Caused when sunlight encounters small polluting particulates in the air. Haze obscures the clarity, color, texture, and shape of what we see. Some haze-causing pollutants (mostly very small particles) are directly emitted into the atmosphere by sources such as power plants, industrial facilities, trucks and cars, and construction activities. In addition, it is formed when gases are emitted into the air (such as sulfur dioxide and nitrogen oxide) to form particulates.

4. Ozone depletion

Ozone is a gas that occurs both at the bottom and in the upper part of the Earth’s atmosphere, known as the stratosphere. At a basic level, ozone is a pollutant that can harm human health. In the stratosphere, ozone forms a layer that protects life on earth from the sun’s harmful ultraviolet rays.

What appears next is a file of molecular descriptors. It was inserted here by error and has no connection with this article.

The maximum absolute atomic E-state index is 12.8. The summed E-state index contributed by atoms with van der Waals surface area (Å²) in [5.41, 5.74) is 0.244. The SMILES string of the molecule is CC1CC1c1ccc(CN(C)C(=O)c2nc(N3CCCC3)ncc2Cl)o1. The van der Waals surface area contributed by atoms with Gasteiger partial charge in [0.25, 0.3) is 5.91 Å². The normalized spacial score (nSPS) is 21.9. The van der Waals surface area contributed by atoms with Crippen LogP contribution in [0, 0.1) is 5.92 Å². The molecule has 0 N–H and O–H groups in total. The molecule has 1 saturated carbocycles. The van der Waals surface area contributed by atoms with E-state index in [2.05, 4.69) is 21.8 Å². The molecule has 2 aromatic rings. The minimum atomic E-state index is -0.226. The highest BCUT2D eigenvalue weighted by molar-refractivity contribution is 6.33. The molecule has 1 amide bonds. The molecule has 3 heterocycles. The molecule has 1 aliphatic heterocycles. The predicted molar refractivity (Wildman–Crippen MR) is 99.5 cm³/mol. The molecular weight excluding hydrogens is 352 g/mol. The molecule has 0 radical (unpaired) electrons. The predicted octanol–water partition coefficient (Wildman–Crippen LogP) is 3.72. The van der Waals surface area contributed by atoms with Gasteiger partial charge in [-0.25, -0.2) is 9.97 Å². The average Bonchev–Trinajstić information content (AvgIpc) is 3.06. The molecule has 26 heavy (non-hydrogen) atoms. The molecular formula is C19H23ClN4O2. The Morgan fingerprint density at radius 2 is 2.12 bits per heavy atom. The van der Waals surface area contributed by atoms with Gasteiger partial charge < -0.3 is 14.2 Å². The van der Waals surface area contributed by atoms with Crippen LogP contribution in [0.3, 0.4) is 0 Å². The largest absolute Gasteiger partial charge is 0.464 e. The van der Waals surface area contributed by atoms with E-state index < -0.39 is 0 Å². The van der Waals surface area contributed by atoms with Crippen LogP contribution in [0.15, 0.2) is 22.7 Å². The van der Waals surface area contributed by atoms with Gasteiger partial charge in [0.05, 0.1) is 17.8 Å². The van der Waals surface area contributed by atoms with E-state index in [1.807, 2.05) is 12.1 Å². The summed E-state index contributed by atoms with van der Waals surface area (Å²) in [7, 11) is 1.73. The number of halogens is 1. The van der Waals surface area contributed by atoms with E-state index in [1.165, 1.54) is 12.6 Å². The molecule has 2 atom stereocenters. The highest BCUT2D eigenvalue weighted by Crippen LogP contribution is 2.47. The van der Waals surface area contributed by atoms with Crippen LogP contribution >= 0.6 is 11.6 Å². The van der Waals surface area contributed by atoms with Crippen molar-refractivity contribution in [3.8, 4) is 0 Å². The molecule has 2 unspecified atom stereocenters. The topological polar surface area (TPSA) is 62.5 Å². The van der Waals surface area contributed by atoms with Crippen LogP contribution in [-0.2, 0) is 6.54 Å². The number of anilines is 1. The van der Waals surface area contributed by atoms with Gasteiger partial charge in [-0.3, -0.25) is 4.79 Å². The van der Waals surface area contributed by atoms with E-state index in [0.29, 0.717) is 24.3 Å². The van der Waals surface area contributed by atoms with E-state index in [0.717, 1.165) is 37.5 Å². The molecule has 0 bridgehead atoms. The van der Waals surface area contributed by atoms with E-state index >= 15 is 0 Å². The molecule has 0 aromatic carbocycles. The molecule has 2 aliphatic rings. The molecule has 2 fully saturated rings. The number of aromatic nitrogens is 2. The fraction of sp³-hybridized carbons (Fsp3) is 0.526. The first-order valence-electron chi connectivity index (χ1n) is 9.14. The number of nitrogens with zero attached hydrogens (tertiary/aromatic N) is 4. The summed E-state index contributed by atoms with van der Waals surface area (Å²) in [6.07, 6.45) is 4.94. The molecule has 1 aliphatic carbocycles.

5. Global climate change

Humans have disrupted the natural balance by producing large amounts of several greenhouse gases, including carbon dioxide and methane. As a result, the Earth’s atmosphere retains more of the sun’s heat, causing the Earth’s average temperature to rise, a phenomenon known as global warming. Many scientists believe that global warming can have significant impacts on human health, agriculture, water resources, forests, wildlife, and coastal areas.

Efforts to Prevent the Impact of Air Pollution

To overcome the occurrence of air pollution, several preventive measures can be taken, including:

  • Replacing motor vehicle fuel with fuel that does not produce carbon monoxide gas.
  • Processing or recycling industrial smoke waste
  • Greening and reforestation or replanting replacement trees
  • Stop forest burning.